History of the Polymerase Chain Reaction Videohistory Collection
The Smithsonian Videohistory Program, funded by the Alfred P. Sloan Foundation from 1986 until 1992, used video in historical research. Additional collections have
been added since the grant project ended. Videohistory uses the video camera as a historical research tool to record moving visual information. Video works best in historical
research when recording people at work in environments, explaining artifacts, demonstrating process, or in group discussion. The experimental program recorded projects that
reflected the Institution's concern with the conduct of contemporary science and technology.
Smithsonian historians participated in the program to document visual aspects of their on-going historical research. Projects covered topics in the physical and biological
sciences as well as in technological design and manufacture. To capture site, process, and interaction most effectively, projects were taped in offices, factories, quarries,
laboratories, observatories, and museums. Resulting footage was duplicated, transcribed, and deposited in the Smithsonian Institution Archives for scholarship, education,
and exhibition. The collection is open to qualified researchers.
Ramunas Kondratas, curator at the Smithsonian's National Museum of American History (NMAH), documented the discovery, development, commercialization, and applications
of PCR technology. Three sessions were recorded May 14 and May 15, 1992 at Emeryville, California; September 25, 1992 at Alameda, California; and February 25, 1993 at Norwalk,
This collection consists of three interview sessions, totalling approximately 19:00 hours of recordings and 346 pages of transcript.
Several participants were also interviewed on audiotape. The audiotapes and transcripts complement the videotape sessions and are available through the Division of Medical
Science, National Museum of American History.
The Polymerase Chain Reaction (PCR) technique, invented in 1985 by Kary B. Mullis, allowed scientists to make millions of copies of a scarce sample of DNA. The technique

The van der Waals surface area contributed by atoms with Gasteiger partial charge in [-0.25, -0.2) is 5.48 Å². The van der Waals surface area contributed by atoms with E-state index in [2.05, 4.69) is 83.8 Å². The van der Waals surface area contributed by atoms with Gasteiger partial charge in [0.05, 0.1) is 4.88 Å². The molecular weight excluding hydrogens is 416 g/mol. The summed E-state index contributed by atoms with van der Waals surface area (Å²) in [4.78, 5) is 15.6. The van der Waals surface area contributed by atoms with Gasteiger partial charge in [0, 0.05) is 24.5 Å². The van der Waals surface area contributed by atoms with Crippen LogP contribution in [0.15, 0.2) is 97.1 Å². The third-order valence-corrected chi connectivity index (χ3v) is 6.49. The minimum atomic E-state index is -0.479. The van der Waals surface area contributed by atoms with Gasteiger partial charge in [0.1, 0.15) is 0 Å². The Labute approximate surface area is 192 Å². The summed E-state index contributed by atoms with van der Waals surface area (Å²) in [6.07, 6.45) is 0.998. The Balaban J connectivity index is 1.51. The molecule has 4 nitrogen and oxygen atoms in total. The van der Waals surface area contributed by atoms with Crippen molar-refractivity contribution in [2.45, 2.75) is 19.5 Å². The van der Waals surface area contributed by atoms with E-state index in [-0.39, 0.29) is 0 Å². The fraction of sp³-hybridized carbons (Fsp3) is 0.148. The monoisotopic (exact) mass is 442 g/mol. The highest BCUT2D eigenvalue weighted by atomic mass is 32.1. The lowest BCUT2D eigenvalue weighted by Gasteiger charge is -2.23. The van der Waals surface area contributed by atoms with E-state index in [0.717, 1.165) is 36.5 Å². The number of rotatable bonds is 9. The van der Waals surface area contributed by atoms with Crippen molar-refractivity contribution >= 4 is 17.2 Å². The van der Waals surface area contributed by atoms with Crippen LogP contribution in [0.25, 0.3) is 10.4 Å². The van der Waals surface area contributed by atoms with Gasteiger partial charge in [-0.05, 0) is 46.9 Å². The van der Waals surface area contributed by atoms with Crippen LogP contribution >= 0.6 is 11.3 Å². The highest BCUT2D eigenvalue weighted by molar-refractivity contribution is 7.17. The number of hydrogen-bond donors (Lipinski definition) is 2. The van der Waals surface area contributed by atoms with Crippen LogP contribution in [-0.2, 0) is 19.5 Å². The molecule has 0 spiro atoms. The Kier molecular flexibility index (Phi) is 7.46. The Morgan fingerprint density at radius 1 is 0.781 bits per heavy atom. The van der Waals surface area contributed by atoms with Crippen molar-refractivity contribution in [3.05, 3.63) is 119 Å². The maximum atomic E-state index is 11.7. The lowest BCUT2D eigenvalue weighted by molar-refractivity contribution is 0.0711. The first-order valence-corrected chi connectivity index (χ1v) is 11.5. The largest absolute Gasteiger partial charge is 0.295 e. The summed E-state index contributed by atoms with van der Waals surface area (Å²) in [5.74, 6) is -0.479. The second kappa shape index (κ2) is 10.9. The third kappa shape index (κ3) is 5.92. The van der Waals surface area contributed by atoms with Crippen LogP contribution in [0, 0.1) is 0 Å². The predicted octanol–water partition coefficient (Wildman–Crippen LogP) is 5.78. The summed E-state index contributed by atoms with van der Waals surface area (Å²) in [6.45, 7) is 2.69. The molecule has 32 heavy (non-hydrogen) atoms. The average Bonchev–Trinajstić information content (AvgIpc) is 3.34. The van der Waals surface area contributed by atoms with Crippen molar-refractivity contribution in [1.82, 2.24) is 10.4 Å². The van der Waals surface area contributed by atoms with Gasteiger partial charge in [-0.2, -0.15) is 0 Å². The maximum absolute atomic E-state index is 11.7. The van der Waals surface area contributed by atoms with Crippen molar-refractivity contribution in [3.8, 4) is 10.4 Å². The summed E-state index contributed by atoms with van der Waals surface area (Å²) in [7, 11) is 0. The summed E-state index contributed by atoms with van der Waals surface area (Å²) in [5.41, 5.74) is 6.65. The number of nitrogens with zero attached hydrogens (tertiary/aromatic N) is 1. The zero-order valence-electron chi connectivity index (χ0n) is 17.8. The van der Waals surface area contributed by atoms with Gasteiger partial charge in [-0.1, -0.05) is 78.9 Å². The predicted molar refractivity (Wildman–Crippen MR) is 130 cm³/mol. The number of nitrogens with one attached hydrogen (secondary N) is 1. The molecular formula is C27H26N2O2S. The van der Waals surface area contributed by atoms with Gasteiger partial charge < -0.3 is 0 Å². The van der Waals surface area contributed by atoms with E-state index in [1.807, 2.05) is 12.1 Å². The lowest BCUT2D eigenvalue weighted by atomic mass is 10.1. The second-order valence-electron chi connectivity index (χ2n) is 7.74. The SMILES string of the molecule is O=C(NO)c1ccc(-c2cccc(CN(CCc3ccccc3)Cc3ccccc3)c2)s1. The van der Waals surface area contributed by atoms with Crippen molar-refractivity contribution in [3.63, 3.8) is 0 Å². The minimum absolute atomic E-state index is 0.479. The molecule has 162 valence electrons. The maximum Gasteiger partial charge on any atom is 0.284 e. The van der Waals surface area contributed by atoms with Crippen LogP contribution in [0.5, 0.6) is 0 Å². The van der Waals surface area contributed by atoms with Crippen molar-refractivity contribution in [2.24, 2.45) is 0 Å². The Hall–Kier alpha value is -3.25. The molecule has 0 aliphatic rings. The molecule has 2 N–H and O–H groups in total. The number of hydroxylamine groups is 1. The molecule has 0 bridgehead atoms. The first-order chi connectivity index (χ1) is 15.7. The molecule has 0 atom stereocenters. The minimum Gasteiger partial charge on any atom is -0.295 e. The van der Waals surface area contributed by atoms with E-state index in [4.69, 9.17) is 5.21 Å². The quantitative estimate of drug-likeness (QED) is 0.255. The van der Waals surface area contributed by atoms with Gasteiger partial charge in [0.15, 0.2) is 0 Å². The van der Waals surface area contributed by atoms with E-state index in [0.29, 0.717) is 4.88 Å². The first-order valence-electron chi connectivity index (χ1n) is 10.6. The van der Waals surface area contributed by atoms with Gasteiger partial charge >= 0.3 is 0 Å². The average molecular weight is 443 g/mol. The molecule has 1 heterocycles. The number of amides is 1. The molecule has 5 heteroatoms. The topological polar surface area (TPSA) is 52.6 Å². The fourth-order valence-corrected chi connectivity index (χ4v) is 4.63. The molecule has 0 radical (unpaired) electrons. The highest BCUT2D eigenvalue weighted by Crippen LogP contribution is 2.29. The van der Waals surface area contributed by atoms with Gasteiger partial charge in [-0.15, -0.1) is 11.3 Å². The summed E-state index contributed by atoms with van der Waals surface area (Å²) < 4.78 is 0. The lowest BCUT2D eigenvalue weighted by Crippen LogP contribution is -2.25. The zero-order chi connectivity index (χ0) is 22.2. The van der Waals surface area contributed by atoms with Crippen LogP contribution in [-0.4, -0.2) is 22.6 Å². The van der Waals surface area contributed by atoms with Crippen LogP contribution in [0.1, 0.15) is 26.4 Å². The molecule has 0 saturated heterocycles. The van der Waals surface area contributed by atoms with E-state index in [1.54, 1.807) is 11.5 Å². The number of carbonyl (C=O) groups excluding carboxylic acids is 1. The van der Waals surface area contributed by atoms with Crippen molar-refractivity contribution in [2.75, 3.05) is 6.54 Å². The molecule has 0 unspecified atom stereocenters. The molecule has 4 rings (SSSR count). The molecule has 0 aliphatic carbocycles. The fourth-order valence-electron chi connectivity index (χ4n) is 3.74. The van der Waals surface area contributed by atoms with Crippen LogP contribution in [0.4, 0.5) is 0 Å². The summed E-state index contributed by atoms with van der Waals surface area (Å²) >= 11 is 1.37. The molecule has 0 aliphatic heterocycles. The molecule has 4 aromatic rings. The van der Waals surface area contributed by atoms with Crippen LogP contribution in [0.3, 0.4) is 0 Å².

has revolutionized many aspects of current research, including the diagnosis of genetic defects and the detection of the AIDS virus in human cells. The technique is also used
by criminologists to link specific persons to samples of blood or hair via DNA comparison. PCR also affected evolutionary studies because large quantities of DNA can be manufactured
from fossils containing but trace amounts.
Kary Mullis invented the PCR technique in 1985 while working as a chemist at the Cetus Corporation, a biotechnology firm in Emeryville, California. The procedure requires
placing a small amount of the DNA containing the desired gene into a test tube. A large batch of loose nucleotides, which link into exact copies of the original gene, is also
added to the tube. A pair of synthesized short DNA segments, that match segments on each side of the desired gene, is added. These "primers" find the right portion of the
DNA, and serve as starting points for DNA copying. When the enzyme Taq DNA Polymeras from the bacterium, Thermus aquaticus is added, the loose nucleotides lock into
a DNA sequence dictated by the sequence of that target gene located between the two primers.
The test tube is heated, and the DNA's double helix separates into two strands. The DNA sequence of each strand of the helix is thus exposed and as the temperature is lowered
the primers automatically bind to their complementary portions of the DNA sample. At the same time, the enzyme links the loose nucleotides to the primer and to each of the
separated DNA strands in the appropriate sequence. The complete reaction, which takes approximately five minutes, results in two double helices containing the desired portion